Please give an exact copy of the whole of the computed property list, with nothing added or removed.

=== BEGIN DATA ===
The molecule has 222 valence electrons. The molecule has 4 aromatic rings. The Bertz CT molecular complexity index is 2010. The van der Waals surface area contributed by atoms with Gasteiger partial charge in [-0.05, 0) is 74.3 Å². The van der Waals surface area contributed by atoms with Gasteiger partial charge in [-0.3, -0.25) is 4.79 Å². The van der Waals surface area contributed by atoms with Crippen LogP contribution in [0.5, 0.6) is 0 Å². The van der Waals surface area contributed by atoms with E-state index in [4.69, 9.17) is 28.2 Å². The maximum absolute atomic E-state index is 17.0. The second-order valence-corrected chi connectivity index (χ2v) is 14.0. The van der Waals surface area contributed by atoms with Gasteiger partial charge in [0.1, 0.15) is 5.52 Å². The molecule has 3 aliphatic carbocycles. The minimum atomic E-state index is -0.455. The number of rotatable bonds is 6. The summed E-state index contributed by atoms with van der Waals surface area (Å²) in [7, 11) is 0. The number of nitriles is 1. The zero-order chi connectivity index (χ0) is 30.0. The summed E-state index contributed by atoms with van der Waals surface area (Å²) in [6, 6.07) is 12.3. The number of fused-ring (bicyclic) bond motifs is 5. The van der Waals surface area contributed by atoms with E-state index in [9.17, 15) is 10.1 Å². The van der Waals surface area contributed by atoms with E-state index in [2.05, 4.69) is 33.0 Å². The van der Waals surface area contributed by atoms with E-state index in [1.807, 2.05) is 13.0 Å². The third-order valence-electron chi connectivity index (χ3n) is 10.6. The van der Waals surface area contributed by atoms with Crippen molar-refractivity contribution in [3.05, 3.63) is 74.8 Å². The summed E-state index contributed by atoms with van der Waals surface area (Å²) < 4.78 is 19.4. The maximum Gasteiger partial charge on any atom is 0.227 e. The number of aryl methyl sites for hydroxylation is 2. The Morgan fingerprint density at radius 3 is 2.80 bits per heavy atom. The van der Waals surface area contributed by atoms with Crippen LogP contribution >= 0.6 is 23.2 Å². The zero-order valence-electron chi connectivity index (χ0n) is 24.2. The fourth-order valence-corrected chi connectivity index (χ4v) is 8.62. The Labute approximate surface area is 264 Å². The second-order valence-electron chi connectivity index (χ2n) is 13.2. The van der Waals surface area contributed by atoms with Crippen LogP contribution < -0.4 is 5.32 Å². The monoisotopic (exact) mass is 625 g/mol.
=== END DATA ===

The molecule has 222 valence electrons. The molecule has 4 aromatic rings. The Bertz CT molecular complexity index is 2010. The van der Waals surface area contributed by atoms with Gasteiger partial charge in [-0.05, 0) is 74.3 Å². The van der Waals surface area contributed by atoms with Gasteiger partial charge in [-0.3, -0.25) is 4.79 Å². The van der Waals surface area contributed by atoms with Crippen LogP contribution in [0.5, 0.6) is 0 Å². The van der Waals surface area contributed by atoms with E-state index in [4.69, 9.17) is 28.2 Å². The maximum absolute atomic E-state index is 17.0. The second-order valence-corrected chi connectivity index (χ2v) is 14.0. The van der Waals surface area contributed by atoms with Gasteiger partial charge in [0.1, 0.15) is 5.52 Å². The molecule has 3 aliphatic carbocycles. The minimum atomic E-state index is -0.455. The number of rotatable bonds is 6. The summed E-state index contributed by atoms with van der Waals surface area (Å²) in [7, 11) is 0. The number of nitriles is 1. The zero-order chi connectivity index (χ0) is 30.0. The summed E-state index contributed by atoms with van der Waals surface area (Å²) in [6, 6.07) is 12.3. The number of fused-ring (bicyclic) bond motifs is 5. The van der Waals surface area contributed by atoms with E-state index in [9.17, 15) is 10.1 Å². The van der Waals surface area contributed by atoms with E-state index in [2.05, 4.69) is 33.0 Å². The van der Waals surface area contributed by atoms with E-state index in [1.807, 2.05) is 13.0 Å². The third-order valence-electron chi connectivity index (χ3n) is 10.6. The van der Waals surface area contributed by atoms with Crippen molar-refractivity contribution in [3.05, 3.63) is 74.8 Å². The summed E-state index contributed by atoms with van der Waals surface area (Å²) < 4.78 is 19.4. The maximum Gasteiger partial charge on any atom is 0.227 e. The number of aryl methyl sites for hydroxylation is 2. The Morgan fingerprint density at radius 3 is 2.80 bits per heavy atom. The van der Waals surface area contributed by atoms with Crippen LogP contribution >= 0.6 is 23.2 Å². The zero-order valence-electron chi connectivity index (χ0n) is 24.2. The fourth-order valence-corrected chi connectivity index (χ4v) is 8.62. The Labute approximate surface area is 264 Å². The second-order valence-electron chi connectivity index (χ2n) is 13.2. The van der Waals surface area contributed by atoms with Crippen LogP contribution < -0.4 is 5.32 Å². The monoisotopic (exact) mass is 625 g/mol.